Jimmy Anderson, Native-American Artist and Preacher, and His Own Lilias Trotter Choice

September 3, 2016 § Leave a comment

When I listen to Jimmy Anderson speak in this video, I feel as if I’m listening to an uncle. Thinking through my list of uncles, several of them no longer living, I don’t come up with a match for him, but he still sounds like an uncle. Maybe it’s his calm voice and simple wisdom. Maybe it’s because I’m feeling more at home in southwest Missouri, just a few miles away from Oklahoma. There are a lot of uncle types here with his accent.

Jimmy Anderson, part of the Creek tribe, is an artist, a musician, and a missionary. I learned of him about the time I discovered Lilias Trotter. Both left behind careers in the arts to pursue life in vocational ministry. When I wrote about Trotter, I noted how little attention has been paid to her. Anderson is even less well-known. His documentary is shorter and no well-known actor plays him in it. Actually, there’s no reason to compare the two, except to note the similarities in their paths. Each has a unique story worth telling in its own right.

After graduating from high school, Anderson sang with the quartet the Osceola Four, a group that recorded a song with “The Spike Jones Orchestra” and appeared regularly on a TV variety show out of Oklahoma City. He was even more talented as a painter and studied under the Cheyenne painter, Walter Richard “Dick” West. Along with West, he became part of the Oklahoma Flat-Style movement.

But his life changed after he saw some children sitting on the curb outside a bar in Oklahoma City, waiting for their parents to come out from their drinking. After praying and fasting, he felt a calling from God and committed his life to preaching, later serving with the  Southern Baptist’s Home Mission Board.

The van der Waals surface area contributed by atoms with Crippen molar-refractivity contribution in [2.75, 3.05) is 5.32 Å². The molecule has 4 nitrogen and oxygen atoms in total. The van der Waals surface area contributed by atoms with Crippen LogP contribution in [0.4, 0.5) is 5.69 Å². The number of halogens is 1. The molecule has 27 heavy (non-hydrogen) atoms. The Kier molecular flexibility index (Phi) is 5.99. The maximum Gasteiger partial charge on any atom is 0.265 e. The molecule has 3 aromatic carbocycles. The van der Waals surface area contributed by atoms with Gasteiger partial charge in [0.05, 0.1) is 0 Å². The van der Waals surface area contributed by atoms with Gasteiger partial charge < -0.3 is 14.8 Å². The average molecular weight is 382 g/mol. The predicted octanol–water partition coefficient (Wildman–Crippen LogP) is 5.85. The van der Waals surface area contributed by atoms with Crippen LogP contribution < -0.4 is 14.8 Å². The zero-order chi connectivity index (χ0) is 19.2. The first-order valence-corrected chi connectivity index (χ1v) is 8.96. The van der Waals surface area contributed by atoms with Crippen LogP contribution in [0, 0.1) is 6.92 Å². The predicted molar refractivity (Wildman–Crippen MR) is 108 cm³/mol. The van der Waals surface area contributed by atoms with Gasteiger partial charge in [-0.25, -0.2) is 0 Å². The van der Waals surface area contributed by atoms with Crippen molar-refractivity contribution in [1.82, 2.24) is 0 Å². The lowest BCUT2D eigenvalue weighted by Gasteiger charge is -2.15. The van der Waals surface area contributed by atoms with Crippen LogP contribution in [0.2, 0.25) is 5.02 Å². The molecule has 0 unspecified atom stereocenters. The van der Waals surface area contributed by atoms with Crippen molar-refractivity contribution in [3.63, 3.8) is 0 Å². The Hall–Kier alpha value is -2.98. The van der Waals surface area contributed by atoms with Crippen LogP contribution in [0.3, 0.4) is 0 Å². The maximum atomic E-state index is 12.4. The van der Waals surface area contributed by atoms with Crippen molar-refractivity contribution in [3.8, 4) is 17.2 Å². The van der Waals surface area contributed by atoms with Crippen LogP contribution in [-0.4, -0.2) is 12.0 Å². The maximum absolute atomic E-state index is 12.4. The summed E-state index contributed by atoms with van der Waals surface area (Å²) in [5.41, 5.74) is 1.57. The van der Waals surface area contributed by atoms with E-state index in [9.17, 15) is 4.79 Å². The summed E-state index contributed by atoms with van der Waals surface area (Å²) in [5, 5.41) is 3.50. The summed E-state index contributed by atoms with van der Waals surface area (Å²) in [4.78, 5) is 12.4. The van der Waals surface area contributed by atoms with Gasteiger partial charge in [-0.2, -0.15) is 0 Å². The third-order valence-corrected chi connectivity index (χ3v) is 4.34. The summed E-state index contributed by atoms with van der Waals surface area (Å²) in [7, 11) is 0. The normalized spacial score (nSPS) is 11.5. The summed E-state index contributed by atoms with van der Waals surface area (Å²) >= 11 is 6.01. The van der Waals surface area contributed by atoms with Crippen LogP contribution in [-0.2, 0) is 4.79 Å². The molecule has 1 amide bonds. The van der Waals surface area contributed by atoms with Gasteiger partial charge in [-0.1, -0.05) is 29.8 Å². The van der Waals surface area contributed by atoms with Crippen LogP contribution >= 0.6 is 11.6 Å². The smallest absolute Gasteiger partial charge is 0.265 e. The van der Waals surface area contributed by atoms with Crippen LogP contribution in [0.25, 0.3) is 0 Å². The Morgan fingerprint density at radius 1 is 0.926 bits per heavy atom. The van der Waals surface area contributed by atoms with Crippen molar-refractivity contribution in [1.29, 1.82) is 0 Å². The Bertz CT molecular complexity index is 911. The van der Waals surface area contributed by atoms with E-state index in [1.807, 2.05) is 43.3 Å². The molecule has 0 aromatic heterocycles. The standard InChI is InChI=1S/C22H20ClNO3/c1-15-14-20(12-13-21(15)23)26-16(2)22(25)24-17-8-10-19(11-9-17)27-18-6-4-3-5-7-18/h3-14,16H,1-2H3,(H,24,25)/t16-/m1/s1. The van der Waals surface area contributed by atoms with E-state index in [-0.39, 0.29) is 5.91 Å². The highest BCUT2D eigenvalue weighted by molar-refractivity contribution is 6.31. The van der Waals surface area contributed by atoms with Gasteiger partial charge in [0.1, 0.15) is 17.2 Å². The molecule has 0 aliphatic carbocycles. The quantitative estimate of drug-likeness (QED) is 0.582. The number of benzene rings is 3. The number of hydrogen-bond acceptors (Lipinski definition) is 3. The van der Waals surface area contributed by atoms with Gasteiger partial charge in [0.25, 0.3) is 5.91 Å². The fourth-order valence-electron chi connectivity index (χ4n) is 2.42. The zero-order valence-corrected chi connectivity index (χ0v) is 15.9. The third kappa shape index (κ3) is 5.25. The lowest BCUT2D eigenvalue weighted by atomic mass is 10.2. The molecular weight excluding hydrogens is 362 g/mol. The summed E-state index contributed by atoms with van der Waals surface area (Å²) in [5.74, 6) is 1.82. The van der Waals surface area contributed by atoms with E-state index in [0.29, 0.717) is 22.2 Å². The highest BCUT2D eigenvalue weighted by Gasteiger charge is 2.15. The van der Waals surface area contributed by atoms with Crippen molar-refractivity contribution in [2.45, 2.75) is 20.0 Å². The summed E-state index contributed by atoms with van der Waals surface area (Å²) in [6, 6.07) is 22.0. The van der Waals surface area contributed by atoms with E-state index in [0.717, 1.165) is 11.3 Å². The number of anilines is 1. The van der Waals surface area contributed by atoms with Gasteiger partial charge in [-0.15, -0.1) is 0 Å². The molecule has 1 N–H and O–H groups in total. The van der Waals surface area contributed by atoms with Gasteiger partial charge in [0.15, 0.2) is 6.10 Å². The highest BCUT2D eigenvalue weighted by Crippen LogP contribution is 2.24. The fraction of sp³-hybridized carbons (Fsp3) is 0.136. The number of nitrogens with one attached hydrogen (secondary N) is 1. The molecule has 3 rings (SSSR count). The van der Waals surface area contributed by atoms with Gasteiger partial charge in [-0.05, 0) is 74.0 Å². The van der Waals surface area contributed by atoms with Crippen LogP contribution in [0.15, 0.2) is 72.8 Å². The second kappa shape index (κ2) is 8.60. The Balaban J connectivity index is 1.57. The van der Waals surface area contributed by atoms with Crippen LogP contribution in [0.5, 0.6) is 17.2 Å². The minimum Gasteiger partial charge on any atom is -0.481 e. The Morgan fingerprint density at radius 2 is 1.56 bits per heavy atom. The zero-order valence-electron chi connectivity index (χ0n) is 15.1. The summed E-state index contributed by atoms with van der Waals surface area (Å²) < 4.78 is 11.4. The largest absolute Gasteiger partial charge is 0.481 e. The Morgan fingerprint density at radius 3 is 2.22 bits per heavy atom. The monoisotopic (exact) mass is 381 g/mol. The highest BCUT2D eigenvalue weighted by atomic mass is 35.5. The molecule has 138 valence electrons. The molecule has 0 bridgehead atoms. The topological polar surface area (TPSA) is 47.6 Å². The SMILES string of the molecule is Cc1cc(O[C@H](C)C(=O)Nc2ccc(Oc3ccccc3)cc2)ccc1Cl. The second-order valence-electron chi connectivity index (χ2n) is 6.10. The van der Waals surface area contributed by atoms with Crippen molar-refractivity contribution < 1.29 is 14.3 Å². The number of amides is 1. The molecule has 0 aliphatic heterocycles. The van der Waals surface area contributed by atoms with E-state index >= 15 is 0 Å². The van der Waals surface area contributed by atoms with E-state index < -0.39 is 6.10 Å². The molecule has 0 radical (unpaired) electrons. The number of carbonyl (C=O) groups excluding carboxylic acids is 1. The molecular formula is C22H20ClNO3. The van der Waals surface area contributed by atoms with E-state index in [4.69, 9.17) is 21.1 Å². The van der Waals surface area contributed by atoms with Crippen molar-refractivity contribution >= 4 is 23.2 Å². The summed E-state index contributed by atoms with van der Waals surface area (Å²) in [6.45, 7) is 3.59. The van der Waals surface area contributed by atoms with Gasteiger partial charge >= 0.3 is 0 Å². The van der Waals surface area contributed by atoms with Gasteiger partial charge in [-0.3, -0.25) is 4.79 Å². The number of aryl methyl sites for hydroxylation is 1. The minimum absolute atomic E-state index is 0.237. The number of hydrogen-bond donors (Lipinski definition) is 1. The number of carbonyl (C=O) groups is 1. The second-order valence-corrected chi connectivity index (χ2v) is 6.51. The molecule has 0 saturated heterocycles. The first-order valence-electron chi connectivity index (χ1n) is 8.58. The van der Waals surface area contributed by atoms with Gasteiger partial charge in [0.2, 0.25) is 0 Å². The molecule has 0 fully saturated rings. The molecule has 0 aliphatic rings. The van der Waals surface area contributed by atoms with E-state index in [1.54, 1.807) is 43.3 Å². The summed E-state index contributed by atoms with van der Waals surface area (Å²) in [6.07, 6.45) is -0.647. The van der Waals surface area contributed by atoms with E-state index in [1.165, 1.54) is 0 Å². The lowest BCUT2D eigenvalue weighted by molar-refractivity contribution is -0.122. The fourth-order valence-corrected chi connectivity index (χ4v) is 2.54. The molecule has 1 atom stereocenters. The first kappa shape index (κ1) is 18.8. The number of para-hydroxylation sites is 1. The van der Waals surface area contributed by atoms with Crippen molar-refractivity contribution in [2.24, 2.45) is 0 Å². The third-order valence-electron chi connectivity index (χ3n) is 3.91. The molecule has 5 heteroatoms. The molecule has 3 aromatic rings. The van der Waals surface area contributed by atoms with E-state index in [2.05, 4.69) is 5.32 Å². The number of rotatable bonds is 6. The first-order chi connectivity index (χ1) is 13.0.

The folks at KOSU’s Invisible Nation made this mini documentary about Anderson, as a companion to their on-air reporting about this man who passed up his potential in the art world for life as a missionary.

Anderson’s work is part of the collection at Tulsa’s Philbrook Museum of Art. In the documentary, Christina Burke, curator of Native American and non-Western Art there, summarizes Anderson’s life succinctly  in the documentary,

Well, I don’t know a lot about Jimmy Anderson and his career as an artist. I think he probably had his life path taken in another direction rather than making a career as an artist.

Art is still a part of Anderson’s life, but not an active part any more. “I know I’m where I’m supposed to be,” he says and continues,

I made the right decision, well, the Lord made the right decision for me. I’m happy . . . at peace with what I’m doing in the Lord. But I don’t use my art any more. I’ve still got visions of some paintings in my mind that I would like to do. But, boy, I’m just so busy doing my ministry, that doesn’t leave me much time to just sit down and do some painting.

In the documentary, he tells about helping a family whose mother had died from an accidental shooting. It was Christmastime, and after giving her children gifts and praying with them, he told his sons, “I’m a preacher and a missionary. But I want you to know, I enjoy what I’m doing. I’m glad I am who I am.”

(Allison Herrera, “Watch: Our Mini-Doc on Creek Preacher Jimmy Anderson,” KOSU, March 8, 2016)

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